10. Whatever may be asserted about the residual discretion of individual judicial office holders when passing particular sentences, the Bill’s proposals strike directly at the independence of the judiciary (and in particular of the High Court) as the arm of Government essentially responsible for the setting of sentencing policy. The proposals (as framed) are fundamentally unacceptable both on domestic constitutional grounds and because mandatory directions to the court by a non-judicial body undermine the judicial independence required of courts by Article 6 of the European Convention on Fundamental Rights and Freedoms.
Lets be clear about this. The judges aren’t claiming simply that individual disposals should be theirs to make. Rather, on unfounded, alleged “constitutional” assumptions, they are claiming a conscientious oligopoly over the normative imperatives of how crimes should be adjudged, and what tariff of punishments should be meted out to the guilty.
Perhaps an overstatement, do we think? They’d no doubt produce the evidence when it came to the bit, grounding their grand constitutional claims to entitlement? Lets look at the oral evidence and see. At various stages in proceedings, Gill and Hamilton made the following observations:
“It is part of the constitution that it is for the appeal court to determine sentencing, except to the extent that legislation lays down what the sentence should be.” Brian Gill, Lord Justice ClerkTo his credit, Michael Don MSP put it to Arthur Hamilton, what if Parliament did away with prison altogether? Wouldn’t the High Court of Justiciary, in his words, be “stuck with it?"
“I am trying to distinguish between policy development, which I think is for us, for better or for worse, and individual sentencing, which is clearly and unambiguously for yourselves.” Nigel Don MSPLord Hamilton replied in a model of mealy mouthed disagreement, the implications of which are simply astonishing. Quoth the Lord Justice General:
“There is a debate here: although it is technically within the powers of the Parliament to say that there shall no longer be imprisonment, there is a question as to whether it would be proper for it to do so. Likewise, there is a question as to whether it would be proper for it to remove from the High Court the powers that it has exercised hitherto.”As I read this, Lord Hamilton’s vision of debate here is not on whether one should do away with prisons at all. No, no. Rather, he concedes the plausibility of the thought-experiment and even the “technical” – by which I assume he means “legally entitled” – capacity of the Parliament so to do. So what does this “proper” category relate to then?
Clearly not the appropriateness of doing away with custodial punishment. Indeed, insofar as he relates it to the matter they are currently discussing, he seems to be suggesting that such a move may not be constitutionally proper. Note the subtle change in tone, because it is easily missed. Returning to my prior point: what constitution are they referring to? This remark makes plain the true substance of Hamilton’s comments.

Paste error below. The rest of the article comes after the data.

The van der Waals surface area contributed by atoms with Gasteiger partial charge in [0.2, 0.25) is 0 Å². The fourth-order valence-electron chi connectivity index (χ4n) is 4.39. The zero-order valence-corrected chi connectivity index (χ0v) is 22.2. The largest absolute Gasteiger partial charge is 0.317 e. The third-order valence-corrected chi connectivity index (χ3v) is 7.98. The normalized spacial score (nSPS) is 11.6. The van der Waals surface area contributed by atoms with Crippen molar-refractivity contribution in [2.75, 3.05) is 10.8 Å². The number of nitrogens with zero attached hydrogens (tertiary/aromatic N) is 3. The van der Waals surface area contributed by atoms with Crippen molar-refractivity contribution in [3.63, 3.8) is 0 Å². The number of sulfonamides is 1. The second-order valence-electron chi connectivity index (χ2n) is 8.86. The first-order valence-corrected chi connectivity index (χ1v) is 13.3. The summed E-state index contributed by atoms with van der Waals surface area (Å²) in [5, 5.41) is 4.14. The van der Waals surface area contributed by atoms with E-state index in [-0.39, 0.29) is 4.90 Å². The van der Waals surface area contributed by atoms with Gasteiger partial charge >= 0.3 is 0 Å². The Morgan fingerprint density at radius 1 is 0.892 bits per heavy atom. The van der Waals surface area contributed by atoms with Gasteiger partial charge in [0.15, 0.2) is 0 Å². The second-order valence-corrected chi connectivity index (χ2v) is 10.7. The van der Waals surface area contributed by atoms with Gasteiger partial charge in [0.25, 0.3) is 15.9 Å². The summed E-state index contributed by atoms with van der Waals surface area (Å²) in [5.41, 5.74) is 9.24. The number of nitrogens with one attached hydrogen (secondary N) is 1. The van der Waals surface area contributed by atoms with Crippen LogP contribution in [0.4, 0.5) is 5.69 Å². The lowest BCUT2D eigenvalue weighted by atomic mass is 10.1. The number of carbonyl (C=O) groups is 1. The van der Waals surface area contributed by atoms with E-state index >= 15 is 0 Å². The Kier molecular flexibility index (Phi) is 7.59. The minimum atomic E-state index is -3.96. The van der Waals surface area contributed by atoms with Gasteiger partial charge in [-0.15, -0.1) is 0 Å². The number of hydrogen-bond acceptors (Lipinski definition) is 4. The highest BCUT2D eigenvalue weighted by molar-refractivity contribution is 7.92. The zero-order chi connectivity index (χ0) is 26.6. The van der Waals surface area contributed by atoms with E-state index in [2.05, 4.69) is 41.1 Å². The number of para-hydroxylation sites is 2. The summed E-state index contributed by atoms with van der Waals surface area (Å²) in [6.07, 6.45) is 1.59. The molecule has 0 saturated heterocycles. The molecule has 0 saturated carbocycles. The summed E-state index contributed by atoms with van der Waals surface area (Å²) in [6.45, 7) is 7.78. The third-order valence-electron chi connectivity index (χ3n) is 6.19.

He is not saying, descriptively, as a matter of law, that the constitution is a barrier. Rather, the judges are advancing a normative, evaluative claim about how we should organise our state institutions.
Hence the reference to Article 6 of the ECHR. The string being harped on here is that we ought to have separation of powers. Which is fine, if one is honest and write “We think that….” Or that “the High Court has always been and remains the body ultimately responsible for decision-making in the development and implementation of sentencing policy” – and so should remain. However, the judges aren’t being so plain in their written submissions. Rather, they are cloaking their views in a bogus constitutionalism, in what seems a consciously manipulative fashion.
After all how are parliamentarians to take such a claim to constitutional knowledge from the most elevated judicial officer in the country, who as Bill Aitken gloatingly remarked, “best knows the legal system”?
Will they take such references to constitutionalism as a statement of law, with firm foundations – or a much wobblier judicial preference? I know which one seems more likely to me. Such a remark is most obviously understood in the misrepresentative manner of signifying legal constraints. To leave it hanging, without clarification, I would suggest almost amounts to a misrepresentation to the Justice Committee. Such flagrant claims to constitutional knowledge, concealing sectional preference, cannot withstand clear-eyed examination.
Sentencing policy is well within Parliament's grasping reach, as it ought to be. I'm not saying that we should have a Sentencing Council of the type envisaged in the draft bill. In fact, I generally dislike bodies arranged along similar lines, whose independence stands apparent justification for their decisions. However, the rubbish the Lords and Ladies of Council and Sessions are spouting here ought to be repudiated utterly, and seen for what it is. A cunning ruse.
[Anyone inquisitive enough can watch these evidence-taking sessions at Holyrood.tv]